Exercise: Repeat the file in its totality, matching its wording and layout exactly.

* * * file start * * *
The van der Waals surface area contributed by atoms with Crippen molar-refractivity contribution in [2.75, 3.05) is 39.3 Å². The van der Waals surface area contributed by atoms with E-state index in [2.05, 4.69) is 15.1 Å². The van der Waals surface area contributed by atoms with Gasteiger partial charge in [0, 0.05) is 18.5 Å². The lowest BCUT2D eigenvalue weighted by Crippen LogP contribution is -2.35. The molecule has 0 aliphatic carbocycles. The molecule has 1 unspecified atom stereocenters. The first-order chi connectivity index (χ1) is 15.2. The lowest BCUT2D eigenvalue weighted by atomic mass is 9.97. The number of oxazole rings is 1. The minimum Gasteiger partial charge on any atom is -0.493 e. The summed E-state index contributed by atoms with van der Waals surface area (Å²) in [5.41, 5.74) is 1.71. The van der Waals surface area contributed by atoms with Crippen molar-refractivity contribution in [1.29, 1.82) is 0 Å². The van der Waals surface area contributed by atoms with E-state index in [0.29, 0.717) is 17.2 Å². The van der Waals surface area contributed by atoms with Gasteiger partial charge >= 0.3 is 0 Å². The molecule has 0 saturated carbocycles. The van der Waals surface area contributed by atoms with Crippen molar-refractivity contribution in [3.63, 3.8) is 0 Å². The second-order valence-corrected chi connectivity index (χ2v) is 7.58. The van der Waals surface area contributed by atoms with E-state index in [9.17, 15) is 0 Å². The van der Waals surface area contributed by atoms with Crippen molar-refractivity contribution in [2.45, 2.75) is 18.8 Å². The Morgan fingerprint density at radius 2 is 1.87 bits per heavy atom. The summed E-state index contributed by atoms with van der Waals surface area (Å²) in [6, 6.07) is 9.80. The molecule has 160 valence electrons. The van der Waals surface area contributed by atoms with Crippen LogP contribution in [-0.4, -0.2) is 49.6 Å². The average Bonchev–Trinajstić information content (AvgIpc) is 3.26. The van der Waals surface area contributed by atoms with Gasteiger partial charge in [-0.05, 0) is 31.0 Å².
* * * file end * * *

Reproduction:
The van der Waals surface area contributed by atoms with Crippen molar-refractivity contribution in [2.75, 3.05) is 39.3 Å². The van der Waals surface area contributed by atoms with E-state index in [2.05, 4.69) is 15.1 Å². The van der Waals surface area contributed by atoms with Gasteiger partial charge in [0, 0.05) is 18.5 Å². The lowest BCUT2D eigenvalue weighted by Crippen LogP contribution is -2.35. The molecule has 0 aliphatic carbocycles. The molecule has 1 unspecified atom stereocenters. The first-order chi connectivity index (χ1) is 15.2. The lowest BCUT2D eigenvalue weighted by atomic mass is 9.97. The number of oxazole rings is 1. The minimum Gasteiger partial charge on any atom is -0.493 e. The summed E-state index contributed by atoms with van der Waals surface area (Å²) in [5.41, 5.74) is 1.71. The van der Waals surface area contributed by atoms with Crippen molar-refractivity contribution in [1.29, 1.82) is 0 Å². The van der Waals surface area contributed by atoms with E-state index in [0.29, 0.717) is 17.2 Å². The van der Waals surface area contributed by atoms with Gasteiger partial charge >= 0.3 is 0 Å². The molecule has 0 saturated carbocycles. The van der Waals surface area contributed by atoms with Crippen molar-refractivity contribution in [3.63, 3.8) is 0 Å². The second-order valence-corrected chi connectivity index (χ2v) is 7.58. The van der Waals surface area contributed by atoms with E-state index in [9.17, 15) is 0 Å². The van der Waals surface area contributed by atoms with Crippen molar-refractivity contribution in [2.45, 2.75) is 18.8 Å². The Morgan fingerprint density at radius 2 is 1.87 bits per heavy atom. The summed E-state index contributed by atoms with van der Waals surface area (Å²) in [6, 6.07) is 9.80. The molecule has 160 valence electrons. The van der Waals surface area contributed by atoms with Crippen LogP contribution in [-0.4, -0.2) is 49.6 Å². The average Bonchev–Trinajstić information content (AvgIpc) is 3.26. The van der Waals surface area contributed by atoms with Gasteiger partial charge in [-0.05, 0) is 31.0 Å².